7. The delay locked loop of claim 6,
wherein the DLL block further includes:
a DLL clock buffer that receives an external clock and buffers the received clock; and
a clock driver that receives an output signal from the DLL clock buffer and generates the internal clock.
8. The delay locked loop of claim 2,
wherein the DLL test mode hold signal is enabled in a test mode.
9. The delay locked loop of claim 1,
wherein the first control signal is a clock enable signal or a power down mode signal.
10. The delay locked loop of claim 1,
wherein the delay locked loop is included in a duty cycle correcting circuit.
11. The delay locked loop of claim 1,
wherein, when the first control signal is enabled, a CKE intensive precharge power down mode starts.
12. A method of controlling a delay locked loop, comprising:
outputting a DLL hold control signal that is enabled when a first control signal is enabled;
generating a DLL clock in response to the enabled DLL hold control signal; and
fixing the phase of the DLL clock in response to the enabled DLL hold control signal.
13. The method of claim 12,
wherein the outputting of the DLL hold control signal includes outputting the DLL hold control signal that is enabled when the first control signal or a DLL test mode hold signal is enabled.
14. The method of claim 13,
wherein the outputting of the DLL hold control signal further includes:
receiving a test mode signal and outputting the DLL test mode hold signal.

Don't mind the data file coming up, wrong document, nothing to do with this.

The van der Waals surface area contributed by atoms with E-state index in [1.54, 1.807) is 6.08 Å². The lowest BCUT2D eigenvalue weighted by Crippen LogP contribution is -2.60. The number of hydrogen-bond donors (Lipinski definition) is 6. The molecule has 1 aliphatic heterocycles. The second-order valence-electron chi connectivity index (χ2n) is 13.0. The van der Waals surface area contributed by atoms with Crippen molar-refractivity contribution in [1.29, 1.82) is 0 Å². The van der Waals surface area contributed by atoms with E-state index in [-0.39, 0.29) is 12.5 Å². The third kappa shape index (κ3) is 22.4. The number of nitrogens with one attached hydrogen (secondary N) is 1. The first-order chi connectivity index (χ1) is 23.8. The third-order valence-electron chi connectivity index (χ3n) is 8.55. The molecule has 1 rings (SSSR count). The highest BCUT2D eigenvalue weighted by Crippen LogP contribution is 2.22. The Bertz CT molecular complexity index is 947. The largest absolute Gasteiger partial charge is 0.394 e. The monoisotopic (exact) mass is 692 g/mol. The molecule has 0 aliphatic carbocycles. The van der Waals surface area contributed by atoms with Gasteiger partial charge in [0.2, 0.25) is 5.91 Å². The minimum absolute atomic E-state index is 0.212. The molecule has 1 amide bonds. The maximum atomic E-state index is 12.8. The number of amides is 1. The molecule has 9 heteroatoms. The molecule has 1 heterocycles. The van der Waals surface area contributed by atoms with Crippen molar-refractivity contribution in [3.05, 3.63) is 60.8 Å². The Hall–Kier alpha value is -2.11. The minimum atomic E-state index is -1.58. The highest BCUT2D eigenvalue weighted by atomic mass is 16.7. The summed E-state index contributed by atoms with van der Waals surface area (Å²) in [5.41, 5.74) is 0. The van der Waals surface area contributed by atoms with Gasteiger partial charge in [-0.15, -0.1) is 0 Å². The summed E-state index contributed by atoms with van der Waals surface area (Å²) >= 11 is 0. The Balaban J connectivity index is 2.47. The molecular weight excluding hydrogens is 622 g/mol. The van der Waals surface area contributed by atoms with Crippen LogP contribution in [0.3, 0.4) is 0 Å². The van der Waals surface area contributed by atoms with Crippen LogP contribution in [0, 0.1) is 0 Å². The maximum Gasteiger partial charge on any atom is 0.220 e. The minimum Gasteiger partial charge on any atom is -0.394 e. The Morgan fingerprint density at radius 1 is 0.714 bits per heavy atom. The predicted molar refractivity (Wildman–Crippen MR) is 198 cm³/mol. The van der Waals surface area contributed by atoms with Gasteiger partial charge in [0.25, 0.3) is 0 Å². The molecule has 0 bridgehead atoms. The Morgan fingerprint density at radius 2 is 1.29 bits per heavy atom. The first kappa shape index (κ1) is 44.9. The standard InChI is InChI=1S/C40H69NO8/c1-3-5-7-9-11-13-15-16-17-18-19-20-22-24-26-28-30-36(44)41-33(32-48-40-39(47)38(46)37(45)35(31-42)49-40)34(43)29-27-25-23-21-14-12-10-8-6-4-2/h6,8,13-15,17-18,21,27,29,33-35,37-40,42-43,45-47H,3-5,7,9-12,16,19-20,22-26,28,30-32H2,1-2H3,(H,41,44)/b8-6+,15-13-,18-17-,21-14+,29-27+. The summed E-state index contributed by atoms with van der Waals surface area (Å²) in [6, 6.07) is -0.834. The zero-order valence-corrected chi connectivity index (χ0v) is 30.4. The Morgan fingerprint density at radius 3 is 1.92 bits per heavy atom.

15. The method of claim 12,
wherein the fixing of the phase of the DLL clock further includes:
outputting a DLL delay control signal in response to the enabled DLL hold control signal; and
fixing a delay time of a DLL variable delay unit of a DLL block in response to the DLL delay control signal, and generating the DLL clock.
16. The method of claim 12,
wherein the first control signal is a clock enable signal or a power down mode signal.
17. The method of claim 12,
wherein the delay locked loop is included in a duty cycle correcting circuit.
18. The method of claim 12,
wherein, when the first control signal is enabled, a CKE intensive precharge power down mode starts.
Description
CROSS-REFERENCE TO RELATED PATENT APPLICATION

This application claims priority under 35 U.S.C. 119(a) to Korean Patent Application No. 10-2007-0070193, filed on Jul. 12, 2007 in the Korean Intellectual Property Office, the disclosure of which is incorporated herein in its entirety by reference as if set forth in full.

BACKGROUND

1. Technical Field